WineAccess Travel Log

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Chateau Palmer
Chateau Palmer may have been classified a Third Growth in 1855, but today it routinely challenges Chateau Margaux for "best of the appellation" status. This "Super Second" has routinely picked up the slack in years that Margaux has fallen short.

The tradition of excellence here dates back to the Gascq family who had already established their wine on the Bordeaux market when Englishman General Charles Palmer purchased the estate in 1814. Palmer had made a name for himself serving under Wellington in the British army and sought to do the same for his vineyard, plowing resources into the estate. The wine was soon held in high esteem by the British elite, but the glory didn't last and Palmer lost his property to mismanagement. The estate passed to the Pereire family, who commissioned the construction of a chateau modeled after the fairy tale-esque Chateau Pichon Baron. Today, descendants of the Sitchel and Mahler-Besse families own Chateau Palmer. Overcoming numerous obstacles--mildew and war among them--they've elevated Palmer's reputation to its greatest height yet.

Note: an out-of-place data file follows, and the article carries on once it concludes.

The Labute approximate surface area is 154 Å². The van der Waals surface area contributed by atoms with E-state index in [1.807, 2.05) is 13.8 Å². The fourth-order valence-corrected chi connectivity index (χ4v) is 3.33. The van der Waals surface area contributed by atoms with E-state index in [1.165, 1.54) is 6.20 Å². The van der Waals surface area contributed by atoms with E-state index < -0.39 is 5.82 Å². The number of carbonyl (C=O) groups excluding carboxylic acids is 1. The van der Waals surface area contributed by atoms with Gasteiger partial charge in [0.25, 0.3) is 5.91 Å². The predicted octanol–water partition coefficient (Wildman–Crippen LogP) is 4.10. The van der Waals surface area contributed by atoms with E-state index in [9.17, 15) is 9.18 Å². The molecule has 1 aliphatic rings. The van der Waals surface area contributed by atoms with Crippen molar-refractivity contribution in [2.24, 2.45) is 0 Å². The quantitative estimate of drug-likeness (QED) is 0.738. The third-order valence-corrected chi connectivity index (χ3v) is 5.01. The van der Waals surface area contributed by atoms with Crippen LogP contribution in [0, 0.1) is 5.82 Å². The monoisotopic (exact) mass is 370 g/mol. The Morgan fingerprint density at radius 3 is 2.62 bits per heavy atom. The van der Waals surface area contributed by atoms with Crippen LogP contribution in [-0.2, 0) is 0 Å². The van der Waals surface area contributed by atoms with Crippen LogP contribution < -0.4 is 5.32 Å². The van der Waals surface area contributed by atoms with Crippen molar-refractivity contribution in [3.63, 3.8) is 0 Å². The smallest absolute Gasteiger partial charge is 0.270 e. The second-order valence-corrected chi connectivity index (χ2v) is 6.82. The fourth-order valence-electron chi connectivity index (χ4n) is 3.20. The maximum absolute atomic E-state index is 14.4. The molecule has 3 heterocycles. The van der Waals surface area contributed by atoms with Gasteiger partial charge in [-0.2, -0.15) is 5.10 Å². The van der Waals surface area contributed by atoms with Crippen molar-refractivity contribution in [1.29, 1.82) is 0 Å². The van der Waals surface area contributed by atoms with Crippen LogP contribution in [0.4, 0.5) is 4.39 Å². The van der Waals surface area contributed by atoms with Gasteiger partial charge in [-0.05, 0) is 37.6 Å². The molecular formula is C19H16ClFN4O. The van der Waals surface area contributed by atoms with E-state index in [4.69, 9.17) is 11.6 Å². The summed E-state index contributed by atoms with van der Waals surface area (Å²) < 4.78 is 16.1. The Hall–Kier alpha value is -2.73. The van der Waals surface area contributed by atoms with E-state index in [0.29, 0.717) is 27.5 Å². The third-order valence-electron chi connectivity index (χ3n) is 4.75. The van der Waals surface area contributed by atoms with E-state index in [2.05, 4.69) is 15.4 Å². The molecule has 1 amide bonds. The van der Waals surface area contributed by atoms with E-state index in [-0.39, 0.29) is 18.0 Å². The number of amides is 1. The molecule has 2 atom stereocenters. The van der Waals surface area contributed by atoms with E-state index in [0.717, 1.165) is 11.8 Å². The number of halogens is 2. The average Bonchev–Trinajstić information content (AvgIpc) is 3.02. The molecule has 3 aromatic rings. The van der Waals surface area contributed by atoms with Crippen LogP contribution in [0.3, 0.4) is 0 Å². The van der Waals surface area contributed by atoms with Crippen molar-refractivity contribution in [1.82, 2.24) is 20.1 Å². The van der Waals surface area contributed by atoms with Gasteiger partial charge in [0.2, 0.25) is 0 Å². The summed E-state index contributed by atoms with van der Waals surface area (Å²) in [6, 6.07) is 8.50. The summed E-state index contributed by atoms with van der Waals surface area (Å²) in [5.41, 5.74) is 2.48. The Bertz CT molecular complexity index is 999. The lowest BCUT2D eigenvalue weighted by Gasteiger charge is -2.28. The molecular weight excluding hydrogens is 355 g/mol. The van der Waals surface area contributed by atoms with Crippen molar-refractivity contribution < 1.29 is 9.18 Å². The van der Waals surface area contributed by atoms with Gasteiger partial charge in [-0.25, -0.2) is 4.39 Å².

Chateau Palmer makes intensely perfumed, impeccably balanced, and undeniably mellow wine that also shows plenty of underlying muscle for aging. The wine is generally made with a higher than average contribution from Merlot (up to 40%), which calls for a more evenly planted vineyard. 55 hectares near the Gironde estuary are planted to 47% Cabernet Sauvignon, 47% Merlot and 6% Petit Verdot. The Grand Vin, Chateau Palmer, is what raises the most eyebrows but there is also a great second wine, Alter Ego de Palmer.


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About Bordeaux

Bordeaux is the planet's largest source of fine wine, the model for Cabernet Sauvignon- and Merlot-based wines around the globe. Bordeaux wines are considered by many wine connoisseurs to be the world's greatest reds.

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